The stigma attached to AIDS has led to a shift in the practice of wife inheritance that has done little to help widows. In-laws are increasingly turning their backs on women whose husbands have died as a result of AIDS because of the widespread assumption that they are destined to follow soon after.

Property disinheritance

Standing by the ruins of what had been her home, Milka Achieng remembered the reaction of her in-laws when she tested HIV-positive soon after the death of her husband.

"They behaved angrily and told me I could not stay there as I would only bring them another coffin," she recalled. "One day I went to town and when I returned they had removed the sheet-metal roofing. They beat me and chased me away."

Achieng and her three children have moved from house to house for over a year, living in squalid conditions in the slums of nearby Kisumu.

Traditionally, widows like Achieng have been denied the right to inherit ancestral land, which is passed down through the male line or can also be allocated by traditional chiefs.

Kenyan law now gives widows limited rights to their deceased husband's property, but in-laws are often determined to hold on to as much as they can, out of fear the woman will remarry outside of the family. Property disinheritance is a relatively new phenomenon, but is on the rise.

"Kenyan law gives a woman the right to inherit her husband's personal effects and to hold his real property, such as houses and land, in trust for their children. Interestingly, men are able to inherit the property outright if their spouse passes away," said Anne Amadi, head of litigation at the Federation of Women Lawyers Kenya, which provides legal assistance to disinherited widows.

"The origin of the widow-inheritance custom was to protect the dead man's family, but today the inheritors are using it as a way to gain access to the property; the culture is really being abused."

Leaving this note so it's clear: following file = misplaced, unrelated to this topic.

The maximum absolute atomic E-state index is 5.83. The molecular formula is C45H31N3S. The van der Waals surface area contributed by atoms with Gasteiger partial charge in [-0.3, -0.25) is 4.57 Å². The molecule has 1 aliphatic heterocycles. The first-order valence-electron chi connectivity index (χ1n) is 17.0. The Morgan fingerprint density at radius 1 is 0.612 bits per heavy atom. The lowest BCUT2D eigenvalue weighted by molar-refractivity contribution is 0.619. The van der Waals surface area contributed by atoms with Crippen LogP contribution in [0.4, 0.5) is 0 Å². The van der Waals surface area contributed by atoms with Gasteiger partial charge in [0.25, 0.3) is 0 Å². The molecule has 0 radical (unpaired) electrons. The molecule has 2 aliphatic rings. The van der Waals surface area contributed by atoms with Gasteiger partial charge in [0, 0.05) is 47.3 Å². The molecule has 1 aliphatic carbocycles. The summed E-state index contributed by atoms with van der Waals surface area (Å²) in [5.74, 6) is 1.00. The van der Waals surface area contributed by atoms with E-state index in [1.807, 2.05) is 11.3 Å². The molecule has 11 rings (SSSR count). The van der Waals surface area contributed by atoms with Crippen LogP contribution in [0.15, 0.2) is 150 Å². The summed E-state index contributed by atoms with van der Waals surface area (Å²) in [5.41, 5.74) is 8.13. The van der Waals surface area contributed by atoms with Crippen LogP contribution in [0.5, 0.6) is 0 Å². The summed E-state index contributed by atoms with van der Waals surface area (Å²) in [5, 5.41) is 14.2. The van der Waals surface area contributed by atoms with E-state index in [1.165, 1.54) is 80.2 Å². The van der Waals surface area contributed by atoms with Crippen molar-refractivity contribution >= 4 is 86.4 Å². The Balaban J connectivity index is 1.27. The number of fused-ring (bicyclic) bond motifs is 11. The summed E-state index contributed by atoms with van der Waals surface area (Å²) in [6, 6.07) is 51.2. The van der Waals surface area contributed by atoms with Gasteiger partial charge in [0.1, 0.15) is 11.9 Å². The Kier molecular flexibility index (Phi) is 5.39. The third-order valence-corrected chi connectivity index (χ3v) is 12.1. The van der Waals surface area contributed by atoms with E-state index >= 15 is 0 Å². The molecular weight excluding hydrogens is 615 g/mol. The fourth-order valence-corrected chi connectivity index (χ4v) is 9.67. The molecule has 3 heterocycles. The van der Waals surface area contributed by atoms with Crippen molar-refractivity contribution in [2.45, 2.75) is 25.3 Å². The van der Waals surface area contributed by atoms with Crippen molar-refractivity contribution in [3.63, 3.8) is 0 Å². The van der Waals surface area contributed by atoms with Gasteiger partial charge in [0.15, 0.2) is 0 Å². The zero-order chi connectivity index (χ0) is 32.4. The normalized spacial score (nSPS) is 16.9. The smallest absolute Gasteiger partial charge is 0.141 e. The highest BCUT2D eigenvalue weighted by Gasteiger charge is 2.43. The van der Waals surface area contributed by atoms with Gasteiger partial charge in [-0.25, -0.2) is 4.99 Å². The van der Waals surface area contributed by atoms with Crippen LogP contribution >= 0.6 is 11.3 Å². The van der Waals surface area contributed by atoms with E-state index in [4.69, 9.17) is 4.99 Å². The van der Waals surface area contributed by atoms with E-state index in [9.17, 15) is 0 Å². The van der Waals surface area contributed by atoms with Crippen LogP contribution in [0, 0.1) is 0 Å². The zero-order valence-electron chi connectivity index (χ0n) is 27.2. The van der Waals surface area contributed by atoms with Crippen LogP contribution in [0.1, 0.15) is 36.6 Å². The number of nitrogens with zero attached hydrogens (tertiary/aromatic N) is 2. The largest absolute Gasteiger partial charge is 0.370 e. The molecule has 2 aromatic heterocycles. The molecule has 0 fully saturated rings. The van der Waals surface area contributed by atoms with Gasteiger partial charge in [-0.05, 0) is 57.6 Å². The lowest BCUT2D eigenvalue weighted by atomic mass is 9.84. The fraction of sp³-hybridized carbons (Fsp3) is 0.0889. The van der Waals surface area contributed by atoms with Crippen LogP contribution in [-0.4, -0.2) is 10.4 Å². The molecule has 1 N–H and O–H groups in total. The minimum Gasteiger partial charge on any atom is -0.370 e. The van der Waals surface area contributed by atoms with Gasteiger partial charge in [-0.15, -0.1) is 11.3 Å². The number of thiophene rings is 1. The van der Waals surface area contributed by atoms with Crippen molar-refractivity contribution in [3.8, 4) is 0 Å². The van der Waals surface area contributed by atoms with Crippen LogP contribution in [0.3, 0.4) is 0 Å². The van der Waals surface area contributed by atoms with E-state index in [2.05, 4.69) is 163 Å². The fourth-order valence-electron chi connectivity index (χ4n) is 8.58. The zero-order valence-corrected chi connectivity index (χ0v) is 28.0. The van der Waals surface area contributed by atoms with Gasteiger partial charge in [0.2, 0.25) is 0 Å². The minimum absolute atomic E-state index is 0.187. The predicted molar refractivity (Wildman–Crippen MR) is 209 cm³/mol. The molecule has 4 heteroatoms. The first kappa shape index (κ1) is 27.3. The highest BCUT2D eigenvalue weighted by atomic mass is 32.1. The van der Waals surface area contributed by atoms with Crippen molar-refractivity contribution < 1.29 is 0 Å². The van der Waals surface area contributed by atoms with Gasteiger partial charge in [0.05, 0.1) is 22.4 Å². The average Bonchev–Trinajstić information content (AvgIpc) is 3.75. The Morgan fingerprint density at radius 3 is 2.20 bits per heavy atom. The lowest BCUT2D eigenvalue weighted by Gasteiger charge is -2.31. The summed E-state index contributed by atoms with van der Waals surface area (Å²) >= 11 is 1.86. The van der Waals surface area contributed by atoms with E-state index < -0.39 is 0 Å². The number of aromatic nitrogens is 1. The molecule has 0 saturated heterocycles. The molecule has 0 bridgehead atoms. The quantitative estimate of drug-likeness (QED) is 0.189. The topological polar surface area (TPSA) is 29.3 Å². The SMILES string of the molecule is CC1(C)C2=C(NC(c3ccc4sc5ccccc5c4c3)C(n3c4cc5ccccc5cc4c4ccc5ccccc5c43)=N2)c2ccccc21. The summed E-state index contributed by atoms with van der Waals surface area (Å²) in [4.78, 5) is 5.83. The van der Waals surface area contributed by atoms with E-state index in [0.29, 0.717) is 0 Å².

Florence Gundo is slowly but surely winning the support of village elders and local chiefs in helping widows win back their property, and Nyanza's widows are learning that modern Kenyan law gives them rights to property that tradition and tribal custom denied their mothers and grandmothers.

"Now I know that it is my right I can stand firm and say, 'I married your brother, I have his children; I have a right, I am the rightful custodian of this house'," said Betty Tom, 28, one of a growing number of widows in Orongo who have refused to be inherited, despite the threats of in-laws to strip them of their inheritance.

''They behaved angrily and told me I could not stay there as I would only bring them another coffin.''

After long negotiations with the village elders, her dead husband's house was registered in her name. "My father-in-law has divided each and everybody's land; I have been given mine," Tom said. "He told me, 'this was for your husband, now this is your land and nobody is supposed to interfere with it'."

Cases like Tom's are still rare. Few women in rural areas know their rights, and fewer still are able to prove the legality of their marriage in a court of law, as most are common-law wives. Culture and superstition also prevent many men from writing a will, in the belief that it will hasten their death.


This article was produced by IRIN News while it was part of the United Nations Office for the Coordination of Humanitarian Affairs. Please send queries on copyright or liability to the UN. For more information: https://shop.un.org/rights-permissions